Mariah McGill is the Assistant Director of the Program on Human Rights and the Global Economy (PHRGE) at Northeastern University School of Law. Mariah assists with PHRGE's domestic programs. In particular, she was Institute Coordinator for a two-day Institute, Beyond National Security: Immigrant Communities and Economic, Social, and Cultural Rights, held October 14-16, 2010. The institute brought together scholars and advocates to address issues faced by immigrant communities including the right to work, the rights to living wages and to just and favorable conditions of work, the right to education and the right to health care, as well as issues of alienage and documentation.

Mariah has performed extensive research on Vermont's efforts to implement a universal healthcare system based on human rights principles as well as "right to health" initiatives in other states.  She presented her research on Human Rights Day, December 10th, 2010, on a panel at Northeastern University School of Law and has authored multiple articles on this topic.

On March 28, 2011 Mariah moderated a PHRGE-sponsored panel on the right to education, which explored a variety of educational issues from a human rights perspective.  Mariah is currently exploring the human rights implications of the charter schools movement in the United States.

Mariah graduated from Sweet Briar College with a degree in International Affairs in 2002 and received her JD from Northeastern University School of Law in 2009. Mariah's human rights and public interest experience includes legal internships at the Massachusetts Department of Early Education and Care, the American Civil Liberties Union of Massachusetts and the United States District Court for the District of Vermont. Mariah is licensed to practice in Massachusetts and Vermont and has served as an administrative law judge for the Mississippi Department of Employment Security. Prior to attending law school, Mariah worked as an early childhood educator and affordable housing advocate in rural Vermont. Mariah is particularly interested in protecting and advancing the rights of children.

Recent Publications  

  • “Human Rights from the Grassroots Up: Vermont’s Campaign for Universal Health Care”, Health and Human Rights: An International Journal (forthcoming).
  • "The Human Right to Health Care in the State of Vermont" Vermont Bar Journal, (Summer 2011). View Article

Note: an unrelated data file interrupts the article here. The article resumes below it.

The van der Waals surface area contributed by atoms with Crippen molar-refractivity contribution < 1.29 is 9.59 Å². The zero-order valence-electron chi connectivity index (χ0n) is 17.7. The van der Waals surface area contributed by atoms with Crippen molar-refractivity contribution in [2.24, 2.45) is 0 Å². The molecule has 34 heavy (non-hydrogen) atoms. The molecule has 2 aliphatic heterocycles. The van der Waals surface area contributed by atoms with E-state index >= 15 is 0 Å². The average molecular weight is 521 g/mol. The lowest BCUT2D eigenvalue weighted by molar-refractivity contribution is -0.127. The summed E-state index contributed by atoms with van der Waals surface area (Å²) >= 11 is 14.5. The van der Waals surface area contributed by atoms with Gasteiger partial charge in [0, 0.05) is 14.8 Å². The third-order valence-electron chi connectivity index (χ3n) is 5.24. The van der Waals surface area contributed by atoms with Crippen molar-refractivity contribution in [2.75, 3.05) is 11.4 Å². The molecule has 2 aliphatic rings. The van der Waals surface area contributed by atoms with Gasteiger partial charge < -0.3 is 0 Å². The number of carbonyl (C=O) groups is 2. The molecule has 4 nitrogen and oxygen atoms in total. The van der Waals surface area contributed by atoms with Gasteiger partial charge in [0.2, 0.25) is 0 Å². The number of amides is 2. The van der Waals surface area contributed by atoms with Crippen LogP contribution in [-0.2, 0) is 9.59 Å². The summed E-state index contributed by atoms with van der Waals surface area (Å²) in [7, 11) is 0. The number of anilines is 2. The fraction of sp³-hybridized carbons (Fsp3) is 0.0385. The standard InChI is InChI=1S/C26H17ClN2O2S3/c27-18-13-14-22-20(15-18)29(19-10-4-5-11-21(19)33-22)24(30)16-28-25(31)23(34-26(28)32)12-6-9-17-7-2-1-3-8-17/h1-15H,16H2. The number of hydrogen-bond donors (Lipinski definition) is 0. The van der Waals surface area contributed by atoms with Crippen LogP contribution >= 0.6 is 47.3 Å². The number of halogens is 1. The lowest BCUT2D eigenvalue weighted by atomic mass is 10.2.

• "If the Grassroots Lead, The Government Will Follow: Lessons From the Vermont Campaign for Universal Health Care" 11 ESR Review 8 (2011). View Article
  • “Everybody In, Nobody Out: Vermont’s New Plan for Universal Health care”   45 Clearinghouse Review: Journal of Poverty Law and Policy 208 (2011)
  •  Vermont Health Campaign Success, IntLawGrrls, May 8, 2011. This blog post provides an update on the Vermont Campaign and explains the historic universal health care legislation recently passed by the Vermont Legislature. 
  •  Vermont Reform and the Human Right to Health, IntLawGrrls  February 19, 2011. This blog post explains the human rights principles underlying Vermont's efforts to enact a universal healthcare system.  In addition, it contains information about the three universal healthcare system models proposed by an independent expert hired by the State of Vermont.
  • "Using Human Rights to Move Beyond the Politically Possible" 44 Clearinghouse Review: Journal of Poverty Law and Policy 459 (2011) May 2010, the Vermont Legislature passed Act 128 which declared healthcare to be a "public good" for all Vermonters, established a commission charged with hiring an independent consultant to develop three universal healthcare models and required that any universal healthcare system adopted by Vermont incorporate key human rights principles.  The passage of Act 128 was the result of a two-year grassroots campaign for universal healthcare led by the Vermont Workers' Center.  Previously, healthcare activists had been told by Vermont legislators that universal healthcare was "not politically possible."  The Workers' Center's "Healthcare is a Human Right" campaign focused on organizing and mobilizing ordinary Vermonters to change what was politically possible.  By focusing on the idea of healthcare as a human right, the Campaign was able to convince thousands of Vermonters, many of whom had not previously been involved in a political campaign, to demand that their legislators enact a system of universal healthcare.  This article discusses the "Healthcare is a Human Right" campaign.

Recent Presentations

  • "The Vermont Workers' Center Healthcare is a Human Right Campaign", PHRGE Showcase Panel, December 10, 2010, Northeastern University School of Law. In celebration of Human Rights Day, PHRGE hosted a panel showcasing the variety of work PHRGE staff, fellows, work-study students and faculty were doing. Mariah's presentation focused on the Vermont Workers' Center's grassroots campaign for universal healthcare.
  • “Realizing the Right to Education at Home and Abroad”, March 28, 2011. This panel discussion explored how school discipline, school financing inequities and other issues contribute to school exclusion and how to use human rights principles to address these problems. Panelists included: Molly A. Hunter, Education Law Center; Marlies Spanjaard, Coordinator of the EdLaw Project; Daniel Squires, Matrix Barristers, United Kingdom; and Liz Sullivan, National Economic and Social Rights Initiative. Moderated by Mariah McGill.
  • “An Introduction to the Boston Principles on the Economic, Social and Cultural Rights of Noncitizens”, June 21, 2011. This online discussion was hosted by PHRGE and featured Professors Hope Lewis and Rachel Rosenbloom and was moderated by Mariah McGill.